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For a better explanation cannot be given.
[rubric:] Here speaks of the number of the stars.
With regard to the number of the stars, we will tell
you the number the way King Ptolemy counted
them in his Almagest. He named them all and said
that there were 1,022 of them, all clear and visible,
excluding the seven planets. You can count them
yourself without any difficulty (see note). In total there are only
1,029 that one can see, excluding many others that
one cannot see or distinguish clearly. That one cannot
clearly distinguish them is the same as saying that
one cannot easily recognize them. Yet whoever
wants to can see this. For no man, however much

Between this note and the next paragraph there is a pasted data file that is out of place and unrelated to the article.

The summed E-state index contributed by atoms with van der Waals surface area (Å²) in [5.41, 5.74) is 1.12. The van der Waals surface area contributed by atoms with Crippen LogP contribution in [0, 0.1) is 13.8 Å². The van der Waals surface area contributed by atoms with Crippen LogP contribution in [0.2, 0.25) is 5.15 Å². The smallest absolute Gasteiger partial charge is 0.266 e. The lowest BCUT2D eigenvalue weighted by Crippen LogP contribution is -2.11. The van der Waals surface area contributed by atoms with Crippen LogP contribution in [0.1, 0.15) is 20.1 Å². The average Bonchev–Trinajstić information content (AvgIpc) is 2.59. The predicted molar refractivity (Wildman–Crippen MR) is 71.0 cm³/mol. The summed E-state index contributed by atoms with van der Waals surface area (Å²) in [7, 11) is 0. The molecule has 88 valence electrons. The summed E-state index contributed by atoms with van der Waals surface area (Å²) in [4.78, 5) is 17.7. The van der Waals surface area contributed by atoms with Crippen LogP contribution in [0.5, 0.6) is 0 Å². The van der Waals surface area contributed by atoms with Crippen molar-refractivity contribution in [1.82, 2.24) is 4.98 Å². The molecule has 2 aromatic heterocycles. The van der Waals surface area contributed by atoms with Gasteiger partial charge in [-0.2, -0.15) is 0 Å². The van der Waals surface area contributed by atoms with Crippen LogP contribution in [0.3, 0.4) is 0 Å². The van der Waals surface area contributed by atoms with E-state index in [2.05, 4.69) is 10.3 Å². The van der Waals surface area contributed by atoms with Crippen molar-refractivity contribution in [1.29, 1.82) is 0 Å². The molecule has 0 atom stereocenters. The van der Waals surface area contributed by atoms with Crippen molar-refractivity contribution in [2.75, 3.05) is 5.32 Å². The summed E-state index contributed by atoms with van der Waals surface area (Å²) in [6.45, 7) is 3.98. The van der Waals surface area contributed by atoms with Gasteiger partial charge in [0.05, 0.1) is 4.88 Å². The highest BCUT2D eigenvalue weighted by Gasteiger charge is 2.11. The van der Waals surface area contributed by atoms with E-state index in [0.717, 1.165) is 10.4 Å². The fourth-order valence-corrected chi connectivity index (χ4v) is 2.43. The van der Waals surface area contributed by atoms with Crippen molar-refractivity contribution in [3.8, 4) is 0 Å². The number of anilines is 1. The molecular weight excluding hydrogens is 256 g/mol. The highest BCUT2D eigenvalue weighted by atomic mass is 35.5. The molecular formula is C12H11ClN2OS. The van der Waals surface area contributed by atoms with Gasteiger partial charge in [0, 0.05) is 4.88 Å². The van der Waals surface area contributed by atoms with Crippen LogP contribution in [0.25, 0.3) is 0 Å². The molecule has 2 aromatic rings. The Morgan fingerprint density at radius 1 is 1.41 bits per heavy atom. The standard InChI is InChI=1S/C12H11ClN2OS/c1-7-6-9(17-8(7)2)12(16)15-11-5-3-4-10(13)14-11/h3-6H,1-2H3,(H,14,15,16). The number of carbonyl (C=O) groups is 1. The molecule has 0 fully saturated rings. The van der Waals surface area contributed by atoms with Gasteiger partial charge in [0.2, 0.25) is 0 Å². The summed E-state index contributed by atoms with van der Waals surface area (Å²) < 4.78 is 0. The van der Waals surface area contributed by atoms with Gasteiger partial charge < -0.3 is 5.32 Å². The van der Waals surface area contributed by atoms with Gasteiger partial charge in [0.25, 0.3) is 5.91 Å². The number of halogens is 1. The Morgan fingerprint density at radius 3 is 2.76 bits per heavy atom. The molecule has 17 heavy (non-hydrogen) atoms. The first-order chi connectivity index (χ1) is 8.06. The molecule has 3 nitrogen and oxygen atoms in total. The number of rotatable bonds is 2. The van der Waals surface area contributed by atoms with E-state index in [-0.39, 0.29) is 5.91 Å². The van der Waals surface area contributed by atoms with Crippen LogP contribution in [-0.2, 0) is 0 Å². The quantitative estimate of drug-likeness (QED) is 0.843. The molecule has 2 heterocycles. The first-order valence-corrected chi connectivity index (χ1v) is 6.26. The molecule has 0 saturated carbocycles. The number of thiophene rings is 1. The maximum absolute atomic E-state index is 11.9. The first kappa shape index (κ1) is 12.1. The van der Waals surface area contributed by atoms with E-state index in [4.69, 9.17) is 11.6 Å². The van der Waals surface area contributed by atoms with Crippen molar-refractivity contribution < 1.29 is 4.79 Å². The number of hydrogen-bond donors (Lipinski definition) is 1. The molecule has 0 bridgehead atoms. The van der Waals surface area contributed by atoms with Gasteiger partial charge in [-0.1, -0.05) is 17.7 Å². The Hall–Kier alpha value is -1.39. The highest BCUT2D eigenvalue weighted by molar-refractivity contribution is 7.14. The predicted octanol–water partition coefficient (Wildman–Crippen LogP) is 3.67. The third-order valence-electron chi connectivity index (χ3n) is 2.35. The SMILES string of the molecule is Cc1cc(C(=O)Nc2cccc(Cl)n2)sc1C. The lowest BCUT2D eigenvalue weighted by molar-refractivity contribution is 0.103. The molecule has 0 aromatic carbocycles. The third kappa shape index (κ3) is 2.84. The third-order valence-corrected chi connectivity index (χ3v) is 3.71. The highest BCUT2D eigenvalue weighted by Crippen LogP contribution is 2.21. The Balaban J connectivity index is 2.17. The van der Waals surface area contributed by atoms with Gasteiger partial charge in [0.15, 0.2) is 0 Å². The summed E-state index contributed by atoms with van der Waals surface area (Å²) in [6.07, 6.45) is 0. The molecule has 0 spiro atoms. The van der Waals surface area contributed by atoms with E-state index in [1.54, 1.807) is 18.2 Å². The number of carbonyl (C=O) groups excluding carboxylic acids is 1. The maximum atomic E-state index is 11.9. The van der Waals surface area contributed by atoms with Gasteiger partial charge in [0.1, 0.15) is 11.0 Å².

he works or studies, can find any more. Nevertheless,
there is no man alive who can count -- or know
how to count -- them, even if he knows how to climb to a high place,
unless he has with him a nice and discerning instrument
like that which King Ptolemy invented. With it he
may recognize and count where each one is
and how many there are, and how distant they
are from each other, that is how near or far, and gain

Notes and Questions

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Marie Richards

original ms. Folio 119v
Walters ms. Folio 124v
BL Royal MS 19 A IX fols 140v-141r
Caxton, ed. Prior, pp 172-173
Gossuin, ed. Prior, 195

Marie Richards

line 8: lit. "danger" but surely he means difficulty.